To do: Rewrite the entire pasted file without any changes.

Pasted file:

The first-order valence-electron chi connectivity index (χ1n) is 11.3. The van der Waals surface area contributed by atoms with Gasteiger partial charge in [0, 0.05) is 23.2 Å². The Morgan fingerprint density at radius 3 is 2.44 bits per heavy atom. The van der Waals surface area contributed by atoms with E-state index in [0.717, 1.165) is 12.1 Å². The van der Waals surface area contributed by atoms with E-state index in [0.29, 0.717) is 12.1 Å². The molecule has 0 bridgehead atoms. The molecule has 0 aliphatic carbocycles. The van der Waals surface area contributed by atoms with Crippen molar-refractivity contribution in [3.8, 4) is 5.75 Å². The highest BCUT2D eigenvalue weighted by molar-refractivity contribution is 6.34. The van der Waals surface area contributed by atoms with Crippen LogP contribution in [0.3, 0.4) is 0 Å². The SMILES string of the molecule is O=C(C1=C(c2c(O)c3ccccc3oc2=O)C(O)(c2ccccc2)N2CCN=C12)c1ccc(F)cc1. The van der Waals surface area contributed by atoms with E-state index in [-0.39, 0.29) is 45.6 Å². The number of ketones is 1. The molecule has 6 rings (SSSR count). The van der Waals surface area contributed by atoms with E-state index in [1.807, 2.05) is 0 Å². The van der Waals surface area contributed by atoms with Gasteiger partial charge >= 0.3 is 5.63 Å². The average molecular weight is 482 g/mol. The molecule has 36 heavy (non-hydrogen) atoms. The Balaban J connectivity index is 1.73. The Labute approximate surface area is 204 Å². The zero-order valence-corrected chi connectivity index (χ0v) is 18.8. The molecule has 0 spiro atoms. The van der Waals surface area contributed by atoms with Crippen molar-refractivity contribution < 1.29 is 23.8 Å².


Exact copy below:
The first-order valence-electron chi connectivity index (χ1n) is 11.3. The van der Waals surface area contributed by atoms with Gasteiger partial charge in [0, 0.05) is 23.2 Å². The Morgan fingerprint density at radius 3 is 2.44 bits per heavy atom. The van der Waals surface area contributed by atoms with E-state index in [0.717, 1.165) is 12.1 Å². The van der Waals surface area contributed by atoms with E-state index in [0.29, 0.717) is 12.1 Å². The molecule has 0 bridgehead atoms. The molecule has 0 aliphatic carbocycles. The van der Waals surface area contributed by atoms with Crippen molar-refractivity contribution in [3.8, 4) is 5.75 Å². The highest BCUT2D eigenvalue weighted by molar-refractivity contribution is 6.34. The van der Waals surface area contributed by atoms with Crippen LogP contribution in [0.3, 0.4) is 0 Å². The SMILES string of the molecule is O=C(C1=C(c2c(O)c3ccccc3oc2=O)C(O)(c2ccccc2)N2CCN=C12)c1ccc(F)cc1. The van der Waals surface area contributed by atoms with E-state index in [-0.39, 0.29) is 45.6 Å². The number of ketones is 1. The molecule has 6 rings (SSSR count). The van der Waals surface area contributed by atoms with E-state index in [1.807, 2.05) is 0 Å². The van der Waals surface area contributed by atoms with Gasteiger partial charge >= 0.3 is 5.63 Å². The average molecular weight is 482 g/mol. The molecule has 36 heavy (non-hydrogen) atoms. The Balaban J connectivity index is 1.73. The Labute approximate surface area is 204 Å². The zero-order valence-corrected chi connectivity index (χ0v) is 18.8. The molecule has 0 spiro atoms. The van der Waals surface area contributed by atoms with Crippen molar-refractivity contribution < 1.29 is 23.8 Å².